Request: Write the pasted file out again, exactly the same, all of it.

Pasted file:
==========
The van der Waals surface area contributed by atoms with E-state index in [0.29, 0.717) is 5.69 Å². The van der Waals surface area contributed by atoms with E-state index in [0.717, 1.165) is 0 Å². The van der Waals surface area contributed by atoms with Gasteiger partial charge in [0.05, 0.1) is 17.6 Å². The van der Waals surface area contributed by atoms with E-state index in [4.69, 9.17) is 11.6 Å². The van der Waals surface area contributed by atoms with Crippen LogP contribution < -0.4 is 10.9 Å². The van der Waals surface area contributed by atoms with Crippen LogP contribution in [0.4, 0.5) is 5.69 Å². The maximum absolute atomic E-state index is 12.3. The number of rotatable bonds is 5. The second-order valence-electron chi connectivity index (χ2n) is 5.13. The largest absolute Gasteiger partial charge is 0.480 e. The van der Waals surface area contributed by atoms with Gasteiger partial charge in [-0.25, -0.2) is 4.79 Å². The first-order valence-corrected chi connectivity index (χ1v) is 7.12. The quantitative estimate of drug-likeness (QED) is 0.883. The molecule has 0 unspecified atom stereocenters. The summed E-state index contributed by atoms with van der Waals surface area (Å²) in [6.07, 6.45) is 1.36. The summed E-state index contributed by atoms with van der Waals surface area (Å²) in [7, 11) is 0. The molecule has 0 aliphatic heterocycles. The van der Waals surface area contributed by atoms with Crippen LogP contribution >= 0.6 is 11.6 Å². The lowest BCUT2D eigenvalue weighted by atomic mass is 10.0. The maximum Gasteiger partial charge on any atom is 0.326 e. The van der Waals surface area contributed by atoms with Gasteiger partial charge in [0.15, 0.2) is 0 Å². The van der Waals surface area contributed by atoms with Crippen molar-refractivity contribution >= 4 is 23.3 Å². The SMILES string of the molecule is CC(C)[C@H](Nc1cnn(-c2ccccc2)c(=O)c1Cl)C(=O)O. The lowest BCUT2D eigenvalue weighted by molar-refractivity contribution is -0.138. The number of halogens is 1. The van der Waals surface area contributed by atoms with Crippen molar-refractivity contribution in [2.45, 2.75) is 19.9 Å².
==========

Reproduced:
The van der Waals surface area contributed by atoms with E-state index in [0.29, 0.717) is 5.69 Å². The van der Waals surface area contributed by atoms with E-state index in [0.717, 1.165) is 0 Å². The van der Waals surface area contributed by atoms with Gasteiger partial charge in [0.05, 0.1) is 17.6 Å². The van der Waals surface area contributed by atoms with E-state index in [4.69, 9.17) is 11.6 Å². The van der Waals surface area contributed by atoms with Crippen LogP contribution < -0.4 is 10.9 Å². The van der Waals surface area contributed by atoms with Crippen LogP contribution in [0.4, 0.5) is 5.69 Å². The maximum absolute atomic E-state index is 12.3. The number of rotatable bonds is 5. The second-order valence-electron chi connectivity index (χ2n) is 5.13. The largest absolute Gasteiger partial charge is 0.480 e. The van der Waals surface area contributed by atoms with Gasteiger partial charge in [-0.25, -0.2) is 4.79 Å². The first-order valence-corrected chi connectivity index (χ1v) is 7.12. The quantitative estimate of drug-likeness (QED) is 0.883. The molecule has 0 unspecified atom stereocenters. The summed E-state index contributed by atoms with van der Waals surface area (Å²) in [6.07, 6.45) is 1.36. The summed E-state index contributed by atoms with van der Waals surface area (Å²) in [7, 11) is 0. The molecule has 0 aliphatic heterocycles. The van der Waals surface area contributed by atoms with Crippen LogP contribution >= 0.6 is 11.6 Å². The lowest BCUT2D eigenvalue weighted by atomic mass is 10.0. The maximum Gasteiger partial charge on any atom is 0.326 e. The van der Waals surface area contributed by atoms with Gasteiger partial charge in [0.15, 0.2) is 0 Å². The van der Waals surface area contributed by atoms with Crippen molar-refractivity contribution >= 4 is 23.3 Å². The SMILES string of the molecule is CC(C)[C@H](Nc1cnn(-c2ccccc2)c(=O)c1Cl)C(=O)O. The lowest BCUT2D eigenvalue weighted by molar-refractivity contribution is -0.138. The number of halogens is 1. The van der Waals surface area contributed by atoms with Crippen molar-refractivity contribution in [2.45, 2.75) is 19.9 Å².